For example, Lynch’s lab discovered a connection between a newborn’s gut microbiome and their risk of suffering from allergies and asthma. And Sergio Baranzini, PhD, UCSF’s Heidrich Professor of Neurology, led a study that found gut immune cells travel to patients’ brains during multiple sclerosis flare-ups and seem to help control symptoms.

Scientists are also examining whether neurological disorders, including autism spectrum disorder, can be treated by modifying gut bacteria. In those studies, treatment typically consists of a fecal transplant, drawing on the full spectrum of gut microbes donated by healthy volunteers. Fecal transplant is also a well-established treatment for patients who cannot beat Clostridium difficile – a deadly, colon-dwelling superbug – with antibiotics.

Myth #3

Introducing live bacteria to your body is the only way to reap health benefits from your microbiome.

Not necessarily.

According to Turnbaugh, we still don’t understand all the mechanisms involved in the human microbiome, let alone the best ways to ultimately manipulate individual microbiomes.

Take yogurt, for example. Some nutritionists recommend yogurt because it supposedly contains beneficial bacteria. But live bacteria, while crucial to making yogurt, don’t necessarily survive for long. By the time you’re spooning it into your mouth, most of them might be dead. Does that mean the yogurt doesn’t benefit your gut?

Turnbaugh argues that we don’t know yet.

“We’re starting to understand little pieces of the puzzle, but it’s probably going to be a while until we can put them all together,” he says. “I’m not convinced that focusing on viable organisms is necessary. If your yogurt contains a ton of a bioactive compound produced by the bacteria, you might not even need the microbes to be alive.”

That’s the theory behind postbiotics, an emerging research focus. Scientists also carefully consider prebiotics, which are anything that bacteria consume.

So when you eat inulin, a prebiotic fiber found in some fruits and vegetables and added to processed food, like candy bars, live microbes in your gut thrive on it. As they break down the inulin, they spit out a waste product, butyrate. Butyrate – a postbiotic – then serves your body, helping the cells that line the gut function. Without butyrate, intestines can become too permeable, allowing not only nutrients and water to pass through, but also toxins and other food waste that belong in a toilet, not your bloodstream.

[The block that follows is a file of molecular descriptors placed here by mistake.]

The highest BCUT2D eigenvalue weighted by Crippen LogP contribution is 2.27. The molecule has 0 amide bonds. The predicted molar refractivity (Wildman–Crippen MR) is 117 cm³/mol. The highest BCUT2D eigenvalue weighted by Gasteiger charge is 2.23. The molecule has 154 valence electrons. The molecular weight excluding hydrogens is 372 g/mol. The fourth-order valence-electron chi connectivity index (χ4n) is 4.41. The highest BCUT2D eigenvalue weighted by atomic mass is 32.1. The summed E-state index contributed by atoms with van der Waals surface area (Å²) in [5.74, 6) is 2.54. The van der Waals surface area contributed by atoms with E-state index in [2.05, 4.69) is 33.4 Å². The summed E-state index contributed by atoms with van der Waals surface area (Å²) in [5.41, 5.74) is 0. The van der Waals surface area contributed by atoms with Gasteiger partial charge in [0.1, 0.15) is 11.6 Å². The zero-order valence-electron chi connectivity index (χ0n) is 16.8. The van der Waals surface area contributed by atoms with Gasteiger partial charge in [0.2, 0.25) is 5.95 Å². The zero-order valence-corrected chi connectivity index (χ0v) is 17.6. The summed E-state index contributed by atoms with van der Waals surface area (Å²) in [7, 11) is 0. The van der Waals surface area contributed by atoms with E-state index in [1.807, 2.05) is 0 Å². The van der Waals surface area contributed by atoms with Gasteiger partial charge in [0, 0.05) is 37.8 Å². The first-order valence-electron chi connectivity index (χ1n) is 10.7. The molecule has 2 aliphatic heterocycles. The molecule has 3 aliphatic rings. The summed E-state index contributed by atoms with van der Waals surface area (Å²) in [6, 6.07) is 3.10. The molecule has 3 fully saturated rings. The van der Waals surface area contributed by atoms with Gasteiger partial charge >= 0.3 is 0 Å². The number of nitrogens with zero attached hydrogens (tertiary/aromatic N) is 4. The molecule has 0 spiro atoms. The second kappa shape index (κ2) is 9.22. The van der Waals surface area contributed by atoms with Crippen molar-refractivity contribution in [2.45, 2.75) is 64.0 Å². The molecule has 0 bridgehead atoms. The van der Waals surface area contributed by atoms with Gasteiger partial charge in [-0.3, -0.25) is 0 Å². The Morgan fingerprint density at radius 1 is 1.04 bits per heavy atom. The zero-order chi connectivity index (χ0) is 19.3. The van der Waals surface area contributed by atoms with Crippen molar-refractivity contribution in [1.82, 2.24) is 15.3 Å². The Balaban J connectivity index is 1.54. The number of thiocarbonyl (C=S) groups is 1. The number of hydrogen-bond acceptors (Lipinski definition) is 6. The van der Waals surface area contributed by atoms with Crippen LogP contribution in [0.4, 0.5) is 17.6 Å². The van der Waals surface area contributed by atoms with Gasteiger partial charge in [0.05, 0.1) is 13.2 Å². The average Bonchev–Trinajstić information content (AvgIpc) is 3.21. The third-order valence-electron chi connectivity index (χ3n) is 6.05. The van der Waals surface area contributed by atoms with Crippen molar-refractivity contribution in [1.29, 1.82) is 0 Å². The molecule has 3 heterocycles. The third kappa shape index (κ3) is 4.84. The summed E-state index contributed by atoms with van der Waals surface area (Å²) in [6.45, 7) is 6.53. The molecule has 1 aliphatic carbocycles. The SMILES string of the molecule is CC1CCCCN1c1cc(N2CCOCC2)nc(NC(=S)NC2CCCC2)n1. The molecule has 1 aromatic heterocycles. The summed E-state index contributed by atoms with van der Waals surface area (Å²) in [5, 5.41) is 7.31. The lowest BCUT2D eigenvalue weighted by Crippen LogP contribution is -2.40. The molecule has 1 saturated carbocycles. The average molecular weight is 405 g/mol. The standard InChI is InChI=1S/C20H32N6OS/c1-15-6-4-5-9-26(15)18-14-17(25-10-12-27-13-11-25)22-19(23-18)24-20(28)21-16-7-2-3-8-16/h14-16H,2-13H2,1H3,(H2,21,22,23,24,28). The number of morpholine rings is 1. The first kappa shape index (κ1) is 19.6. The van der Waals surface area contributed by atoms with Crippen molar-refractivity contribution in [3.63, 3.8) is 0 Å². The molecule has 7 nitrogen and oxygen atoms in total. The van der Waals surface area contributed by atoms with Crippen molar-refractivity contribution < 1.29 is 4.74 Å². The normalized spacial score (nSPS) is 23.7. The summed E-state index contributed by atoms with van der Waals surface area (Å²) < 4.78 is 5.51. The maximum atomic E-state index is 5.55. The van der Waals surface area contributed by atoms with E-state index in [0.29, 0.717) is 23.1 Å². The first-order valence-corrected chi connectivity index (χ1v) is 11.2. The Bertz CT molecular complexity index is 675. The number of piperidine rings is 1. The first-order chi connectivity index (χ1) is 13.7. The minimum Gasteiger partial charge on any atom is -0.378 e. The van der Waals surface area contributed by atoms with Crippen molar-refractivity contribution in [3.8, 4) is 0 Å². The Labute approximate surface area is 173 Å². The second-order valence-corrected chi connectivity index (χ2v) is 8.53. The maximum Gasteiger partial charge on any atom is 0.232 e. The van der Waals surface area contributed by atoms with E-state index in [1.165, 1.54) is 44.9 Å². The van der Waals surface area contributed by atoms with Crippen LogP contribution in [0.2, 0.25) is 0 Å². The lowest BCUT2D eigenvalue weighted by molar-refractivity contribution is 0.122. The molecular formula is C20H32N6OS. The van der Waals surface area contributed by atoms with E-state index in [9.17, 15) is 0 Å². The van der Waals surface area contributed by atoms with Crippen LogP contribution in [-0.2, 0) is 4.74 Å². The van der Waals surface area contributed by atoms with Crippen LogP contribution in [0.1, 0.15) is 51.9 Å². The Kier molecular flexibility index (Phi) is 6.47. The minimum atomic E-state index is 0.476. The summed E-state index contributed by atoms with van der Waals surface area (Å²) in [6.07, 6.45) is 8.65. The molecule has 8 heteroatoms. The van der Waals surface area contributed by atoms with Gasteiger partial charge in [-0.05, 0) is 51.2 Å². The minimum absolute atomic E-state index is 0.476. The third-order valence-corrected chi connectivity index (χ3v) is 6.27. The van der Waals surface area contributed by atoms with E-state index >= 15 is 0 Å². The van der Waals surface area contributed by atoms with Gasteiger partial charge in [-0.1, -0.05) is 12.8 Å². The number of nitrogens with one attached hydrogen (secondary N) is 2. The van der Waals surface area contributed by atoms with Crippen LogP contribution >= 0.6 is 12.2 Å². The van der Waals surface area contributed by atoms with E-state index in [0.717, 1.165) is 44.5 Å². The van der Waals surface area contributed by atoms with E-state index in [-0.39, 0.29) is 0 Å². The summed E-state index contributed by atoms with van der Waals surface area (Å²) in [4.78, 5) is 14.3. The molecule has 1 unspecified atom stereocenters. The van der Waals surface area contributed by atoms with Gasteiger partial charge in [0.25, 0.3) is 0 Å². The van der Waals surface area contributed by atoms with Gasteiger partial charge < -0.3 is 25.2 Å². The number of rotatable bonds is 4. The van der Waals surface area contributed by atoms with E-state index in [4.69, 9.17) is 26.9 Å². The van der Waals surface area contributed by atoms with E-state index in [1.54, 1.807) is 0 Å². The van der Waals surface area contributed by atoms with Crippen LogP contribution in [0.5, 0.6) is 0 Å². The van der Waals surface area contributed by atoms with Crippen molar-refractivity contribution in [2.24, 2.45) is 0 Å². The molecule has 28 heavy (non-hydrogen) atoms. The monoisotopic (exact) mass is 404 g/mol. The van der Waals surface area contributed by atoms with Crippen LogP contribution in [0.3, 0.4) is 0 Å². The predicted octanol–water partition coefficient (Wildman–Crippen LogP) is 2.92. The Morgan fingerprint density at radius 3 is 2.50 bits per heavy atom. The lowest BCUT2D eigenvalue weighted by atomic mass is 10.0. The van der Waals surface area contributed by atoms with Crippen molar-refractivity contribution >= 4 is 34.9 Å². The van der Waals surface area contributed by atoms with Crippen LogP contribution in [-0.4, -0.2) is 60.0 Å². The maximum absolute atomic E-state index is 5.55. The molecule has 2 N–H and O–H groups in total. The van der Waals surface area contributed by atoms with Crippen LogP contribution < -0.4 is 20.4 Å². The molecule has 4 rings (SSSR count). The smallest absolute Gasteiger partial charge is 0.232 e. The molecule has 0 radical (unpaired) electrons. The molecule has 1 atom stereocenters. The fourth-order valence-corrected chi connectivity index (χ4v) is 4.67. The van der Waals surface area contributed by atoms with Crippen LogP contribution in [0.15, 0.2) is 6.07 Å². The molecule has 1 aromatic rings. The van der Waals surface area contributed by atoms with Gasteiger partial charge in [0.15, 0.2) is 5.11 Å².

“It’s one of the most interesting things about the microbiome,” Turnbaugh says. “We really need the gut microbiome to develop properly and avoid disease later in life. But there are many points in the pathway that you can potentially tweak. Probiotics are just one way to get at it.”

The complexity of the microbiome makes it an exciting field of study. That complexity also means scientists have much more work to do before they can, say, interpret individual microbiomes and prescribe proven solutions.

“There’s a lot of impatience with this field, but in a little over a decade since its inception, we’ve learned a tremendous amount,” Lynch says. She adds that the Benioff Center for Microbiome Medicine was founded to foster collaboration and fund studies, speeding up innovation.

“Microbiome research, by definition, is interdisciplinary,” she says. “You cannot study the microbiome by itself. It needs to be studied in the context of immune response, clinical outcomes, etc. The center is bringing those interdisciplinary investigators together.”

In the meantime, for those who want to learn about the research behind a probiotic product (or lack thereof), Turnbaugh recommends

“Be skeptical, as with anything that’s marketed,” he says. “But there’s nothing wrong with just trying some out to see if they work for you.”

Cover of UCSF Magazine: left corner reads “UCSF Magazine, Winter 2021”. Illustration in background of a scientist overlooking converging planes of nanoproteins; one nanoprotein stands out in the background.